The name Berber derives from an ancient Egyptian language term meaning "outlander" or variations thereof.
The exonym was later adopted by the Greeks, with a similar connotation.
Other rock art has been observed in Tadrart Acacus in the Libyan desert.
A Neolithic society, marked by domestication and subsistence agriculture, developed in the Saharan and Mediterranean region (the Maghreb) of northern Africa between 60 BC.
In historical times, the Berbers expanded south into the Sahara (displacing earlier populations such as the Azer and Bafour).
Berbers are not an entirely homogeneous ethnicity and they encompass a range of societies and ancestries.
The areas of North Africa that have retained the Berber language and traditions best have been, in general, Morocco and the Hautes Plaines of Algeria (Kabylie, Aurès etc.), most of which in Roman and Ottoman times had remained largely independent.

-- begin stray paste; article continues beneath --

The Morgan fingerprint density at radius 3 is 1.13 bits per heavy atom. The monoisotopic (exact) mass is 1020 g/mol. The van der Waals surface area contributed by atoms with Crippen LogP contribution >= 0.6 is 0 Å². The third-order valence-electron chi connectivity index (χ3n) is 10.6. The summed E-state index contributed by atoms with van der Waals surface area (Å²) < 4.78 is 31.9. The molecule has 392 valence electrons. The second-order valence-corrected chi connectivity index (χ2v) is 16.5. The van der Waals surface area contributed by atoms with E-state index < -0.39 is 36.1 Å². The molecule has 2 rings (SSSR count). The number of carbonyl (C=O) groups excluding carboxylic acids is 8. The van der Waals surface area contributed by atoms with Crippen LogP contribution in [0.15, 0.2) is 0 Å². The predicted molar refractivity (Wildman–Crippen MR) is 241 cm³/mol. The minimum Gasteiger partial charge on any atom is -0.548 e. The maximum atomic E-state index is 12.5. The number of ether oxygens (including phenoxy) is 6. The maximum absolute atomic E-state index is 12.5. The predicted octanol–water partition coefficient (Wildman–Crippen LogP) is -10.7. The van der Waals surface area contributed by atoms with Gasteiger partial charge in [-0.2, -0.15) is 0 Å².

The Ottomans did penetrate the Kabylie area, and to places the Phoenicians never penetrated, far beyond the coast, where Turkish influence can be seen in food, clothes and music.
The Berbers are the Mauri cited by the Chronicle of 754 during the Umayyad conquest of Hispania, to become since the 11th century the catch-all term Moros (in Spanish; Moors in English) on the charters and chronicles of the expanding Christian Iberian kingdoms to refer to the Andalusi, the north Africans, and the Muslims overall.
For the historian Abraham Isaac Laredo the name Amazigh could be derived from the name of the ancestor Mezeg which is the translation of biblical ancestor Dedan son of Sheba in the Targum.